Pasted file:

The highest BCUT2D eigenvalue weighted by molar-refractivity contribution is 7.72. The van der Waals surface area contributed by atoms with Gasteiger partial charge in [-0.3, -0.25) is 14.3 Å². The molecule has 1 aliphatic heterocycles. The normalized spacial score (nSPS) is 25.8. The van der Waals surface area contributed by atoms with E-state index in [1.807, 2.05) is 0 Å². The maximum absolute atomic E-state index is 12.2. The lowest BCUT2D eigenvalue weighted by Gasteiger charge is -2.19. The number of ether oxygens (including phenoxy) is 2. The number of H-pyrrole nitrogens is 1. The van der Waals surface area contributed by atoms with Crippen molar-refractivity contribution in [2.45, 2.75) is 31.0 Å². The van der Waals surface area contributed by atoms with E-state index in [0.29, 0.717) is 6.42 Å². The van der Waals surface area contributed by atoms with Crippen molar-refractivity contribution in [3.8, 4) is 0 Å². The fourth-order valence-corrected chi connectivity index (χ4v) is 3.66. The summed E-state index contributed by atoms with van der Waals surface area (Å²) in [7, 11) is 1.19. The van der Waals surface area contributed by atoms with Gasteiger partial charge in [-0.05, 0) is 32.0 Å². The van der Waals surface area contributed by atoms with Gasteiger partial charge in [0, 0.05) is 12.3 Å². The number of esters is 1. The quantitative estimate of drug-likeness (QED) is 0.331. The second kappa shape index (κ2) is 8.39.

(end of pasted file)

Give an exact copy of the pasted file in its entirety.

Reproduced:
The highest BCUT2D eigenvalue weighted by molar-refractivity contribution is 7.72. The van der Waals surface area contributed by atoms with Gasteiger partial charge in [-0.3, -0.25) is 14.3 Å². The molecule has 1 aliphatic heterocycles. The normalized spacial score (nSPS) is 25.8. The van der Waals surface area contributed by atoms with E-state index in [1.807, 2.05) is 0 Å². The maximum absolute atomic E-state index is 12.2. The lowest BCUT2D eigenvalue weighted by Gasteiger charge is -2.19. The number of ether oxygens (including phenoxy) is 2. The number of H-pyrrole nitrogens is 1. The van der Waals surface area contributed by atoms with Crippen molar-refractivity contribution in [2.45, 2.75) is 31.0 Å². The van der Waals surface area contributed by atoms with E-state index in [0.29, 0.717) is 6.42 Å². The van der Waals surface area contributed by atoms with Crippen molar-refractivity contribution in [3.8, 4) is 0 Å². The fourth-order valence-corrected chi connectivity index (χ4v) is 3.66. The summed E-state index contributed by atoms with van der Waals surface area (Å²) in [7, 11) is 1.19. The van der Waals surface area contributed by atoms with Gasteiger partial charge in [-0.05, 0) is 32.0 Å². The van der Waals surface area contributed by atoms with Gasteiger partial charge in [0, 0.05) is 12.3 Å². The number of esters is 1. The quantitative estimate of drug-likeness (QED) is 0.331. The second kappa shape index (κ2) is 8.39.